The Remarkable Story of Somaliland

Issue Date July 2008
Volume 19
Issue 3
Page Numbers 143-157
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The chaos in Somalia has obscured a remarkable political development in the country’s north. Somaliland, the secessionist northwestern slice of Somalia which declared its independence in 1991, has held three consecutive competitive elections since 2001, has a parliament controlled by opposition parties, and boasts a burgeoning economy propelled by the private sector. The key to its success—the integration into politics of traditional Somali models of governance by consultation and consent—provides a contrast to the standard development paradigm in the West.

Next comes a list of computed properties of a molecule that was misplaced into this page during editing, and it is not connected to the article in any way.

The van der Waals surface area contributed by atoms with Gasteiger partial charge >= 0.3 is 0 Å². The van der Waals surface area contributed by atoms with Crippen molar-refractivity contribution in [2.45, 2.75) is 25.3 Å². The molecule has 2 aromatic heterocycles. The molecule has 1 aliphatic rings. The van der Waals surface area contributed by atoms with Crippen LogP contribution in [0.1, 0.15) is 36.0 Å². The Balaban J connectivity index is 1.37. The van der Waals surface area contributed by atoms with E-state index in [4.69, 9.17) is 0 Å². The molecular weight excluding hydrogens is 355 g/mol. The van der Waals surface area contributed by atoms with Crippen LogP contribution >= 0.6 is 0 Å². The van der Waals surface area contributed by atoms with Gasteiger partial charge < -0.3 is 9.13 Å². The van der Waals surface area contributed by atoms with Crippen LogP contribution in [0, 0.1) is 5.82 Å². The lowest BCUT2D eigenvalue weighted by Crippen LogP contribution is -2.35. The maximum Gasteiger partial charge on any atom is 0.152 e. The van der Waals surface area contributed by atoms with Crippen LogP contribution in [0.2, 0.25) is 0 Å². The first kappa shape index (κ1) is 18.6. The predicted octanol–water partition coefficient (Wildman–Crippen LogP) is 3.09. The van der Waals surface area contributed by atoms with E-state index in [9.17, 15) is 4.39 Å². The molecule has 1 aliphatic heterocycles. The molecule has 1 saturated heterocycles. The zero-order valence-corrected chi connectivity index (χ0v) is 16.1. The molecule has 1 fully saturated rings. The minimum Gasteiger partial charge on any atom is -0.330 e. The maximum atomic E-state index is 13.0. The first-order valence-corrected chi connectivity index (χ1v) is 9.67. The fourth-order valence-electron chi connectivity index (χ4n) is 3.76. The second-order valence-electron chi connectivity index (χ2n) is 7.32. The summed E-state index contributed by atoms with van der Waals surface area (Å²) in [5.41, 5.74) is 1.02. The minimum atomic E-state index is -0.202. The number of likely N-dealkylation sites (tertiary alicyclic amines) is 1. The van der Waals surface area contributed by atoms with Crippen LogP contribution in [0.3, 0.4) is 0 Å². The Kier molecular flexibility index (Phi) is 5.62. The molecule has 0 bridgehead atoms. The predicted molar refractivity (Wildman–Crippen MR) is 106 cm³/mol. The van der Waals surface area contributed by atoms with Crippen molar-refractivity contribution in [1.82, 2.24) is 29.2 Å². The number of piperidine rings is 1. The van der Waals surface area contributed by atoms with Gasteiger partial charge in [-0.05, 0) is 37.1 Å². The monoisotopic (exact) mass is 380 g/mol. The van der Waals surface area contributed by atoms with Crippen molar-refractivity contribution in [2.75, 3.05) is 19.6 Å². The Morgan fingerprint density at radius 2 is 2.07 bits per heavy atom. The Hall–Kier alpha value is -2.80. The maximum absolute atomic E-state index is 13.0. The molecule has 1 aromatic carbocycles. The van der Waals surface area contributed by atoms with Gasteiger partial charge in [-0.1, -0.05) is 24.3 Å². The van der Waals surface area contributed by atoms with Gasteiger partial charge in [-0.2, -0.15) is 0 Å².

About the Author

Seth Kaplan is a business consultant to companies in developing countries as well as a foreign-policy analyst. His book Fixing Fragile States: A New Paradigm for Development (2008), critiques Western policies in places such as Congo (Kinshasa), West Africa, Syria, and Pakistan, and lays out a new approach to overcoming the problems they face. For more information, see

View all work by Seth Kaplan